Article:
Kids living in the countryside spent more time outdoors and had better motor skills than their peers in the metropolitan area, reports a new study. The findings of the study are published in the International Journal of Environmental Research and Public Health.
In a recent study with 3 to 7-year-old children provided an example of how children's daily living environment and motor skills are closely related in the Finnish context. The main finding revealed that residential density is related to children's motor skills, engagement in outdoor play, and organized sports.
Motor skills comprise locomotor, object control, and balance skills, all of which are present in everyday life tasks like running, climbing, and drawing. Adequate motor skills enable participation in typical games and play for different ages and developmental phases, for example, in running and ball games.
Motor skills do not develop to an optimal level without practicing. So far, we know that one out of ten children has delays in their motor development. These delays can complicate everyday tasks, such as putting clothes on, writing and riding a bike.
Every child, with or without delays in motor skills, develops motor skills through repetition of the task. For the child's development, it is crucial that (s)he has an opportunity to try, play, and practice spontaneously. The parental presence while moving assures the child that practicing motor skills is important and safe. Therefore, for example, summertime is an excellent period to move as a family, as nature enables versatile experiences and stimuli for the child's motor development, explains Niemistö.
Time spent outdoors and participation in organised sports promote children's motor learning
The findings suggest that the time spent outdoors and participation in organized sports support motor development. In fact, Niemistö points out that opportunities for time spent outdoors and participation in organized sports are important in terms of equality in the society.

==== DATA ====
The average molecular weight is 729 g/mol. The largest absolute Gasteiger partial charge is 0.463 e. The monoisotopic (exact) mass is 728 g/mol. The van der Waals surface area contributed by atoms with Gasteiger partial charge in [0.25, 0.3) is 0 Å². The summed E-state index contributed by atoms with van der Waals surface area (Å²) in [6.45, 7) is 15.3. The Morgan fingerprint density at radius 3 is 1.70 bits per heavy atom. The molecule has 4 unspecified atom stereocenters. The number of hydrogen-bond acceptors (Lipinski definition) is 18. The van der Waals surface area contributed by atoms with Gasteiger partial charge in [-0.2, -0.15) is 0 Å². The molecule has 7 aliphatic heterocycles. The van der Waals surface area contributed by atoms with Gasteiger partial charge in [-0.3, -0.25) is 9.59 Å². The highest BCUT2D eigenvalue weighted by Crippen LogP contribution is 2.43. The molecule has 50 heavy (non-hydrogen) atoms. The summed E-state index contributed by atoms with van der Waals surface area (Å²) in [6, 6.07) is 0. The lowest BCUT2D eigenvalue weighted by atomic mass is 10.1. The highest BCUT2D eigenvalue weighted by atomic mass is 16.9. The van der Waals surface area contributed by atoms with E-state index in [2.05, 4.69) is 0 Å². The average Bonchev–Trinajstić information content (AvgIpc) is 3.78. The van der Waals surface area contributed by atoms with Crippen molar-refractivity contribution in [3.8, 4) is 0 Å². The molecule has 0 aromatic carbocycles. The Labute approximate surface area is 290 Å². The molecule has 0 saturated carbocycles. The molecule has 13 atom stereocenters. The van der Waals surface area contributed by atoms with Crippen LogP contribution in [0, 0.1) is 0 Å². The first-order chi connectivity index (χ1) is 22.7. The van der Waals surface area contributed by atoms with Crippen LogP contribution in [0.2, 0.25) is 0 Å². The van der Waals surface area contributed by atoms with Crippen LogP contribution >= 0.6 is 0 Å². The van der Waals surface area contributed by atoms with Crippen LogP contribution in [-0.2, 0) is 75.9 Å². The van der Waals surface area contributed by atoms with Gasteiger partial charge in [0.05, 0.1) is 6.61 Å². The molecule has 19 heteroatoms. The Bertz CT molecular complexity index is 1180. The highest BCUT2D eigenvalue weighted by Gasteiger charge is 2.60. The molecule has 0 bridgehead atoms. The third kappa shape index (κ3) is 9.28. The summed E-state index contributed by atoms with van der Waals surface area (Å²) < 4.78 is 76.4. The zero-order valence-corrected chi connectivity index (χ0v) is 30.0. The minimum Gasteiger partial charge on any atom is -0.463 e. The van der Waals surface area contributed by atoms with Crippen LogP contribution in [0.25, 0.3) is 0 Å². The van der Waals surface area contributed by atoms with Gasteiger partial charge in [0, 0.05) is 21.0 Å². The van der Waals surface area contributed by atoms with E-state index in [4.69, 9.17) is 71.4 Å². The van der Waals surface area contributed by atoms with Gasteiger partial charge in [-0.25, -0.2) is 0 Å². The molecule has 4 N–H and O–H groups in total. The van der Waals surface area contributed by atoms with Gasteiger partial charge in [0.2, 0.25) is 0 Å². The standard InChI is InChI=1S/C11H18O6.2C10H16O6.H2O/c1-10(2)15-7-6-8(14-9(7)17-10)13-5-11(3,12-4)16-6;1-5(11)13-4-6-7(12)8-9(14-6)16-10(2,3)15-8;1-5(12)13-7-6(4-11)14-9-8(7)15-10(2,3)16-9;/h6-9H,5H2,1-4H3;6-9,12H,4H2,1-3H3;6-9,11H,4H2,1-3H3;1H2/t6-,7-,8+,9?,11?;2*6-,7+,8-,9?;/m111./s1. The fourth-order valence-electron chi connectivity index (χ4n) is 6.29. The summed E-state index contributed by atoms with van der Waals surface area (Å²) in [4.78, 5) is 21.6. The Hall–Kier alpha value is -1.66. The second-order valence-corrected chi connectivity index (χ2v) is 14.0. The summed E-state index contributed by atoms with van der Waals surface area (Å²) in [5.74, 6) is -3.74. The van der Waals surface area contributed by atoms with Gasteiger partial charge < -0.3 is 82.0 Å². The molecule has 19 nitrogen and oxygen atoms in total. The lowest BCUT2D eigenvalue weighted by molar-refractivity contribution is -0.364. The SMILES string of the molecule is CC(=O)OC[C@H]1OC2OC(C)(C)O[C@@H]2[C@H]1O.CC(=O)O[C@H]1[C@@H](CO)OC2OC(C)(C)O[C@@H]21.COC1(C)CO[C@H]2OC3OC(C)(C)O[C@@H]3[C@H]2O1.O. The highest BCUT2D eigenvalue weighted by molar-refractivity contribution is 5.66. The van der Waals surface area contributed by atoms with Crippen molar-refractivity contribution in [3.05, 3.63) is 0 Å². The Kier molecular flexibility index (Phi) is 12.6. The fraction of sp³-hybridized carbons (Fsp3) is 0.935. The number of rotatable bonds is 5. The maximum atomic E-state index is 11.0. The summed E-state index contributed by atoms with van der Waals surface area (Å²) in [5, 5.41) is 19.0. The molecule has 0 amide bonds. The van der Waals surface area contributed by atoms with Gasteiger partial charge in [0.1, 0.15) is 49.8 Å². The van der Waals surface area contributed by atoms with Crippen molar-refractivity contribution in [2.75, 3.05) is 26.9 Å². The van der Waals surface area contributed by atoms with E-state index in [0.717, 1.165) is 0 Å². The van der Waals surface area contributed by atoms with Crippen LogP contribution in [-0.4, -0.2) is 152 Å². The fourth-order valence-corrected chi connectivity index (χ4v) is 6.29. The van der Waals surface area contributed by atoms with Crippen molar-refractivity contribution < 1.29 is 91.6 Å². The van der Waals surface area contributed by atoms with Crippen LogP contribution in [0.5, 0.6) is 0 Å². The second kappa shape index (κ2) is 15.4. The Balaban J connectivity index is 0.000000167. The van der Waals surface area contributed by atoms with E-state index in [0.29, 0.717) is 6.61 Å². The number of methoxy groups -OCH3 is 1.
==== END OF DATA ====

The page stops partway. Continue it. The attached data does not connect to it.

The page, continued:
Children find outdoor environments stimulating and motivating - for example, large yards that provide opportunities to play and run. Indeed, free running and playing are important for the development of locomotor skills, such as walking, running, climbing, galloping, and jumping. Furthermore, large spaces and playing areas are also crucial in practicing object control skills.
- When a child feels as competent in a given motor task, (s)he will practice more, and through the increased repetition, (s)he will gain better motor skills, underlines Niemistö.
When planning the environment, one should take into consideration the safety, versatility, and independence of the child's opportunity to move around in an age-appropriate way. Due to common access, Finnish children have free access to the environment and the opportunities it offers. However, to enhance equality within the country, we should recognize the differences in the environments and develop them equally and, consequently, enhance children's equal motor skill development possibilities.
The Skilled Kids study, conducted at the University of Jyväskylä from 2015 to 2017, had a geographically representative study sample of 945 children and their families from 37 different childcare centers in Finland. Children's motor skills were assessed with internationally well-known indicators, which assessed locomotor and object control skills.
The time spent outdoors and participation in organized sports were enquired on a parental questionnaire. Based on the residential density, six of the childcare centers were located in the metropolitan area, 17 in cities, seven in rural areas and, finally, seven in the countryside.